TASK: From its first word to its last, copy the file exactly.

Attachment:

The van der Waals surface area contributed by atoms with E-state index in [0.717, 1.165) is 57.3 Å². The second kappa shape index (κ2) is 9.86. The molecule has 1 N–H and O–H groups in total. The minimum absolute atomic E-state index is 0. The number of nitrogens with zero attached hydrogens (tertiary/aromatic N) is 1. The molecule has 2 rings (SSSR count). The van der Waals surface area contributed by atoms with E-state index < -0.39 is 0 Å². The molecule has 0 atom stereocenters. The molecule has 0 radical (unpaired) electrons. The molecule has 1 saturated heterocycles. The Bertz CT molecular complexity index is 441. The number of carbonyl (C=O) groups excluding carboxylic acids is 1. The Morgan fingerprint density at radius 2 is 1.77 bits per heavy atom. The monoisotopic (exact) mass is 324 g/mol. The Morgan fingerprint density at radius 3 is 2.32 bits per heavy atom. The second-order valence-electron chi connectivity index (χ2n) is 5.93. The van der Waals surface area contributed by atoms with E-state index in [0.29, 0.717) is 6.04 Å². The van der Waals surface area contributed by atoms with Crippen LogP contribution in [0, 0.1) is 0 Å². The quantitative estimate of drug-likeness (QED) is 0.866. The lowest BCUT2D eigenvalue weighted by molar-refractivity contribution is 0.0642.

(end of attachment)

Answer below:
The van der Waals surface area contributed by atoms with E-state index in [0.717, 1.165) is 57.3 Å². The second kappa shape index (κ2) is 9.86. The molecule has 1 N–H and O–H groups in total. The minimum absolute atomic E-state index is 0. The number of nitrogens with zero attached hydrogens (tertiary/aromatic N) is 1. The molecule has 2 rings (SSSR count). The van der Waals surface area contributed by atoms with E-state index < -0.39 is 0 Å². The molecule has 0 atom stereocenters. The molecule has 0 radical (unpaired) electrons. The molecule has 1 saturated heterocycles. The Bertz CT molecular complexity index is 441. The number of carbonyl (C=O) groups excluding carboxylic acids is 1. The Morgan fingerprint density at radius 2 is 1.77 bits per heavy atom. The monoisotopic (exact) mass is 324 g/mol. The Morgan fingerprint density at radius 3 is 2.32 bits per heavy atom. The second-order valence-electron chi connectivity index (χ2n) is 5.93. The van der Waals surface area contributed by atoms with E-state index in [0.29, 0.717) is 6.04 Å². The van der Waals surface area contributed by atoms with Crippen LogP contribution in [0, 0.1) is 0 Å². The quantitative estimate of drug-likeness (QED) is 0.866. The lowest BCUT2D eigenvalue weighted by molar-refractivity contribution is 0.0642.